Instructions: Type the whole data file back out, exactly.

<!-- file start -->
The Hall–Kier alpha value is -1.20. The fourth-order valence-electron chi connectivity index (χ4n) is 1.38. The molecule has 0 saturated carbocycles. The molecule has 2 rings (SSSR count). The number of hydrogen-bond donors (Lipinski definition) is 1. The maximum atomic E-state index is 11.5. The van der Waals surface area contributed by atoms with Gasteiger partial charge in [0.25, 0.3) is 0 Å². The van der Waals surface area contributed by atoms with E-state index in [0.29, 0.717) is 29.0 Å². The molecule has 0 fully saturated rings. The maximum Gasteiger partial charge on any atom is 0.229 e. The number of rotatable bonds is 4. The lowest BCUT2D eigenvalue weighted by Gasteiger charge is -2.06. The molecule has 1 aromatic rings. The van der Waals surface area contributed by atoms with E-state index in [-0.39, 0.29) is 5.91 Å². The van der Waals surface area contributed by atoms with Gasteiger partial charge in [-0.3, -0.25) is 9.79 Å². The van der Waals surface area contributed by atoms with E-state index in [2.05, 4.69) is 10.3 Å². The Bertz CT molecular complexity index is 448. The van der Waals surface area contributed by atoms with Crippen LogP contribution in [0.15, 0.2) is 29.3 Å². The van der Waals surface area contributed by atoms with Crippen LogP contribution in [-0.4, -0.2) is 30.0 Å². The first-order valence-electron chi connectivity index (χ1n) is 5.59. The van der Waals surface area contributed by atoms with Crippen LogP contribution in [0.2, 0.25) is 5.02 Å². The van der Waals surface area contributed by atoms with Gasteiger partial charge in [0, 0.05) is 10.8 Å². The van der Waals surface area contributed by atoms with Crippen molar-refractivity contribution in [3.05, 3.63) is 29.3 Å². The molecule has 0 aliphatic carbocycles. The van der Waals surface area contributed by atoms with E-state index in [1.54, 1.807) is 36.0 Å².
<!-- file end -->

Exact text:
The Hall–Kier alpha value is -1.20. The fourth-order valence-electron chi connectivity index (χ4n) is 1.38. The molecule has 0 saturated carbocycles. The molecule has 2 rings (SSSR count). The number of hydrogen-bond donors (Lipinski definition) is 1. The maximum atomic E-state index is 11.5. The van der Waals surface area contributed by atoms with Gasteiger partial charge in [0.25, 0.3) is 0 Å². The van der Waals surface area contributed by atoms with E-state index in [0.29, 0.717) is 29.0 Å². The molecule has 0 fully saturated rings. The maximum Gasteiger partial charge on any atom is 0.229 e. The number of rotatable bonds is 4. The lowest BCUT2D eigenvalue weighted by Gasteiger charge is -2.06. The molecule has 1 aromatic rings. The van der Waals surface area contributed by atoms with E-state index in [-0.39, 0.29) is 5.91 Å². The van der Waals surface area contributed by atoms with Gasteiger partial charge in [-0.3, -0.25) is 9.79 Å². The van der Waals surface area contributed by atoms with E-state index in [2.05, 4.69) is 10.3 Å². The Bertz CT molecular complexity index is 448. The van der Waals surface area contributed by atoms with Crippen LogP contribution in [0.15, 0.2) is 29.3 Å². The van der Waals surface area contributed by atoms with Crippen LogP contribution in [-0.4, -0.2) is 30.0 Å². The first-order valence-electron chi connectivity index (χ1n) is 5.59. The van der Waals surface area contributed by atoms with Crippen LogP contribution in [0.2, 0.25) is 5.02 Å². The van der Waals surface area contributed by atoms with Gasteiger partial charge in [0, 0.05) is 10.8 Å². The van der Waals surface area contributed by atoms with Crippen molar-refractivity contribution in [3.05, 3.63) is 29.3 Å². The molecule has 0 aliphatic carbocycles. The van der Waals surface area contributed by atoms with E-state index in [1.54, 1.807) is 36.0 Å².